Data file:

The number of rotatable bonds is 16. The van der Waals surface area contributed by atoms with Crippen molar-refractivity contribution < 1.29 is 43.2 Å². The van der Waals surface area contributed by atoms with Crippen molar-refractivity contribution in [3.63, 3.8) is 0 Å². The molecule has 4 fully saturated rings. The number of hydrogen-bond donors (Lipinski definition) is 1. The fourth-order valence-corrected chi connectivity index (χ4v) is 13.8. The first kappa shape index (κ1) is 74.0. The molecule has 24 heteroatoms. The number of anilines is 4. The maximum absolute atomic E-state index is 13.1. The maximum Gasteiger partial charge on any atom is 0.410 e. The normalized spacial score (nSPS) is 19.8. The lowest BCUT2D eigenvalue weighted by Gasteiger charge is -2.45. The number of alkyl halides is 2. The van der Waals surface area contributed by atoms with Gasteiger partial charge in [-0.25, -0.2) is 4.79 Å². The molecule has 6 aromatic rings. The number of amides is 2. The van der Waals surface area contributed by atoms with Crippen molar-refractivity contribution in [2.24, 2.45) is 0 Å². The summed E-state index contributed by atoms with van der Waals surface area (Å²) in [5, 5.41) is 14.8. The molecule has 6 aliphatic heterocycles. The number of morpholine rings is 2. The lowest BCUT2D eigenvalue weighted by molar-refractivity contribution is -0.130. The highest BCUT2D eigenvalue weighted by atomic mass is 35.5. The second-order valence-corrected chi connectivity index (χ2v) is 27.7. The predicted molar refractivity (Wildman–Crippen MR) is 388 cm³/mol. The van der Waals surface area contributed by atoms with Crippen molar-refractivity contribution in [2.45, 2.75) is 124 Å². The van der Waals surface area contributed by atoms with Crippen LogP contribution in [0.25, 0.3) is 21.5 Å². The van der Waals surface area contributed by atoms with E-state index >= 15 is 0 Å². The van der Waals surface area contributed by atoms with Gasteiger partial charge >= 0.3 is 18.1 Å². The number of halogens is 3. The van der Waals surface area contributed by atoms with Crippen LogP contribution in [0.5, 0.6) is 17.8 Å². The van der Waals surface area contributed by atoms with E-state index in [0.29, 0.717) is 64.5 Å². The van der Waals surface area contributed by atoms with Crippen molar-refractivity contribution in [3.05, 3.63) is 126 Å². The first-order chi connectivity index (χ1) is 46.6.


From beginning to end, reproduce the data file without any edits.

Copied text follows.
The number of rotatable bonds is 16. The van der Waals surface area contributed by atoms with Crippen molar-refractivity contribution < 1.29 is 43.2 Å². The van der Waals surface area contributed by atoms with Crippen molar-refractivity contribution in [3.63, 3.8) is 0 Å². The molecule has 4 fully saturated rings. The number of hydrogen-bond donors (Lipinski definition) is 1. The fourth-order valence-corrected chi connectivity index (χ4v) is 13.8. The first kappa shape index (κ1) is 74.0. The molecule has 24 heteroatoms. The number of anilines is 4. The maximum absolute atomic E-state index is 13.1. The maximum Gasteiger partial charge on any atom is 0.410 e. The normalized spacial score (nSPS) is 19.8. The lowest BCUT2D eigenvalue weighted by Gasteiger charge is -2.45. The number of alkyl halides is 2. The van der Waals surface area contributed by atoms with Gasteiger partial charge in [-0.25, -0.2) is 4.79 Å². The molecule has 6 aromatic rings. The number of amides is 2. The van der Waals surface area contributed by atoms with Crippen molar-refractivity contribution in [2.24, 2.45) is 0 Å². The summed E-state index contributed by atoms with van der Waals surface area (Å²) in [5, 5.41) is 14.8. The molecule has 6 aliphatic heterocycles. The number of morpholine rings is 2. The lowest BCUT2D eigenvalue weighted by molar-refractivity contribution is -0.130. The highest BCUT2D eigenvalue weighted by atomic mass is 35.5. The second-order valence-corrected chi connectivity index (χ2v) is 27.7. The predicted molar refractivity (Wildman–Crippen MR) is 388 cm³/mol. The van der Waals surface area contributed by atoms with Crippen molar-refractivity contribution in [2.45, 2.75) is 124 Å². The van der Waals surface area contributed by atoms with Crippen LogP contribution in [0.25, 0.3) is 21.5 Å². The van der Waals surface area contributed by atoms with E-state index >= 15 is 0 Å². The van der Waals surface area contributed by atoms with Gasteiger partial charge >= 0.3 is 18.1 Å². The number of halogens is 3. The van der Waals surface area contributed by atoms with Crippen LogP contribution in [0.5, 0.6) is 17.8 Å². The van der Waals surface area contributed by atoms with E-state index in [0.29, 0.717) is 64.5 Å². The van der Waals surface area contributed by atoms with Crippen molar-refractivity contribution in [3.05, 3.63) is 126 Å². The first-order chi connectivity index (χ1) is 46.6.